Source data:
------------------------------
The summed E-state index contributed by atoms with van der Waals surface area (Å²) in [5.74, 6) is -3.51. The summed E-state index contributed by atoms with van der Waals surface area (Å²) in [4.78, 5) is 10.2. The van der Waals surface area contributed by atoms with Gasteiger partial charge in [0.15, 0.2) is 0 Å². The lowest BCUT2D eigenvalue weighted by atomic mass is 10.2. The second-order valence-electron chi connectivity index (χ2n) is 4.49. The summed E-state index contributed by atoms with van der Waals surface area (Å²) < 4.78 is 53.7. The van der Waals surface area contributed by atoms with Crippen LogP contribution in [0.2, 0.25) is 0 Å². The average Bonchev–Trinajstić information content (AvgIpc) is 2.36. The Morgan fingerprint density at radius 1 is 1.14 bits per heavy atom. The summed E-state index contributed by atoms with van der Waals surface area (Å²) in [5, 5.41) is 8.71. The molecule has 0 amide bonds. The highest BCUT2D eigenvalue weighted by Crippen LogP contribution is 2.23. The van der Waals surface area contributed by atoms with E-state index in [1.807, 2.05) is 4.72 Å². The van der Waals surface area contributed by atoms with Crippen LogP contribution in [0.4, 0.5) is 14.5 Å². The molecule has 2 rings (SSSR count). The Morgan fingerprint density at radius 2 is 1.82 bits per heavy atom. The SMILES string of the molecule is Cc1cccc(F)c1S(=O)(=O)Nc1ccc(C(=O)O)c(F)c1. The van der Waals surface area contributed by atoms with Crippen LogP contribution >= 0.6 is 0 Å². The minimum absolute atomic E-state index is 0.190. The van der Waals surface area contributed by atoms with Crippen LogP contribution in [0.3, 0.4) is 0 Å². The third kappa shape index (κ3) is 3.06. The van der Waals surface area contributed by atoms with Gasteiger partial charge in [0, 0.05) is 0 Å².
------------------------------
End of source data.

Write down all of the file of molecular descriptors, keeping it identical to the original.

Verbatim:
The summed E-state index contributed by atoms with van der Waals surface area (Å²) in [5.74, 6) is -3.51. The summed E-state index contributed by atoms with van der Waals surface area (Å²) in [4.78, 5) is 10.2. The van der Waals surface area contributed by atoms with Gasteiger partial charge in [0.15, 0.2) is 0 Å². The lowest BCUT2D eigenvalue weighted by atomic mass is 10.2. The second-order valence-electron chi connectivity index (χ2n) is 4.49. The summed E-state index contributed by atoms with van der Waals surface area (Å²) < 4.78 is 53.7. The van der Waals surface area contributed by atoms with Crippen LogP contribution in [0.2, 0.25) is 0 Å². The average Bonchev–Trinajstić information content (AvgIpc) is 2.36. The Morgan fingerprint density at radius 1 is 1.14 bits per heavy atom. The summed E-state index contributed by atoms with van der Waals surface area (Å²) in [5, 5.41) is 8.71. The molecule has 0 amide bonds. The highest BCUT2D eigenvalue weighted by Crippen LogP contribution is 2.23. The van der Waals surface area contributed by atoms with E-state index in [1.807, 2.05) is 4.72 Å². The van der Waals surface area contributed by atoms with Crippen LogP contribution in [0.4, 0.5) is 14.5 Å². The molecule has 2 rings (SSSR count). The Morgan fingerprint density at radius 2 is 1.82 bits per heavy atom. The SMILES string of the molecule is Cc1cccc(F)c1S(=O)(=O)Nc1ccc(C(=O)O)c(F)c1. The van der Waals surface area contributed by atoms with Crippen LogP contribution >= 0.6 is 0 Å². The minimum absolute atomic E-state index is 0.190. The van der Waals surface area contributed by atoms with Crippen LogP contribution in [0.3, 0.4) is 0 Å². The third kappa shape index (κ3) is 3.06. The van der Waals surface area contributed by atoms with Gasteiger partial charge in [0, 0.05) is 0 Å².